Did this really happen? Maybe. Or maybe I just heard about it from a friend or it is an urban legend. But it is a real fear, and you have to deal with it. After all, salespeople own the customer relationship, which brings me to my next point.

Customer Relationship Owners

Yes, sales owns the customer relationship. Maybe we don’t own the actual customer, but the salesperson is the face of the company. That customer may even have come over from a competitor, simply because the salesperson joined your company. In some cases, they are more loyal to the salesperson than the product. It is that relationship that is the “value” that got the salesperson hired.

Features that Aren’t There

In many cases, customers would buy more or buy now—if only the product had that one single feature that isn’t there. Sometimes that is smoke being blown, but it is a real customer response. Customers want everything, and they want it at half the price. Look at any request for proposal. The customer has taken your specs and those of your four biggest competitors and put all of those features into the “required” column. We are then expected to “sell around” that. That is what we deal with.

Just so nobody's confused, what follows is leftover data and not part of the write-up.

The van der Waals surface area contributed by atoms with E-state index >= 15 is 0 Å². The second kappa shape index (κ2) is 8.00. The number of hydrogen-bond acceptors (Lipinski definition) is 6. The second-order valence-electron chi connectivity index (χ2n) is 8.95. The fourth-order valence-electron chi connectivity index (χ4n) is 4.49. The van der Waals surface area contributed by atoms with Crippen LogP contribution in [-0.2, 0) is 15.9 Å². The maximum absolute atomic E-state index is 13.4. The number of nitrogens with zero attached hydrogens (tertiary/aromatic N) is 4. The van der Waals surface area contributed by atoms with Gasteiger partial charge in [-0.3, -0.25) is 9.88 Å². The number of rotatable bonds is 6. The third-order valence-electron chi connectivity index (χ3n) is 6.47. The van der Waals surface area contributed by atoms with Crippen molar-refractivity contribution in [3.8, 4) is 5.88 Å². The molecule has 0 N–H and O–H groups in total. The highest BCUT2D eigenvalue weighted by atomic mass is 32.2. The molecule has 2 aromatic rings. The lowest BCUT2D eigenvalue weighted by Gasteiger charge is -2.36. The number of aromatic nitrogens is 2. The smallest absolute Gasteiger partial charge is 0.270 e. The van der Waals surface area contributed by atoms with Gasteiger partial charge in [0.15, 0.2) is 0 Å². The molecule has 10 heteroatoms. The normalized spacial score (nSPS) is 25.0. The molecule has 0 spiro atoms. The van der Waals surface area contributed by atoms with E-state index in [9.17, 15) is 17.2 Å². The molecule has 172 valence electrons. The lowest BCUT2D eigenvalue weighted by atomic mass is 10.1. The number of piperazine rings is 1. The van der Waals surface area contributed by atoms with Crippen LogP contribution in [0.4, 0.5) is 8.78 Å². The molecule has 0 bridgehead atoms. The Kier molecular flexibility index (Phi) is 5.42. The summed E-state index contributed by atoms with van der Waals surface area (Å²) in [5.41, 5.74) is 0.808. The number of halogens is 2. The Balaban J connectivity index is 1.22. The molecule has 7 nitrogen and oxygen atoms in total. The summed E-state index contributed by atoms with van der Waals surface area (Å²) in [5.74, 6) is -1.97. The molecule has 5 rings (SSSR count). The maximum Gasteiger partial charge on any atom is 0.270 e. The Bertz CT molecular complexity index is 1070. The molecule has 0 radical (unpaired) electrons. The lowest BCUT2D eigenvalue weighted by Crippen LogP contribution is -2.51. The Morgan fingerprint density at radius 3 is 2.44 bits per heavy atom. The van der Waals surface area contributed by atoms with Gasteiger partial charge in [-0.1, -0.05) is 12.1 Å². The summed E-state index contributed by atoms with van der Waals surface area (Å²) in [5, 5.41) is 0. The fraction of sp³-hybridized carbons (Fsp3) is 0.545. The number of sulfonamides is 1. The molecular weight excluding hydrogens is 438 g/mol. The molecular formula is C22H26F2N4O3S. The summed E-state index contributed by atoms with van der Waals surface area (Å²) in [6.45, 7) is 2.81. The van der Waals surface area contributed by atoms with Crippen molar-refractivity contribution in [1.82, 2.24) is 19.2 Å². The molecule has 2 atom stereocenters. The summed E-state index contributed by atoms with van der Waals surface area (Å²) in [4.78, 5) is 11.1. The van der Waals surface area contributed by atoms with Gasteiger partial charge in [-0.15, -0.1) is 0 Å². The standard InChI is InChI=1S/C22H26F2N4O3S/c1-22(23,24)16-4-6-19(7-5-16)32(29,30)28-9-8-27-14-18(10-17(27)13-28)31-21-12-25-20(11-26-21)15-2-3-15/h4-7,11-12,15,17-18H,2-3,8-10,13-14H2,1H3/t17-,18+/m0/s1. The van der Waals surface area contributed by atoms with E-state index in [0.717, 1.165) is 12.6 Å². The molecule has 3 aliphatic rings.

Look, a Squirrel!

Yes, we have short attention spans. But it is because we have to; it is the only way we can juggle everything.

We are working numerous deals at any one time, and these deals may have vastly different values, products, services and product managers involved. We have to keep all of this in our heads, and try to make sure that we are as expert at what we do as possible. We go to meetings, learn new products, attend training and update our customer relationship management tools. Meanwhile, we simultaneously deal with service and support issues, make the forecast call, defend the pipeline to our boss and to his boss and attend or dial in to the company meeting. And since many of us are remote and on sales calls, we don’t get to go to that ice cream party in the lunch room or play Frisbee golf at lunch.

You see our relationship building with clients as “schmoozing,” but it also is a critical part of our job. We work many more nights and weekends than you think and play a lot less golf than you imagine. We spend more time in airports and traffic than any human should have to.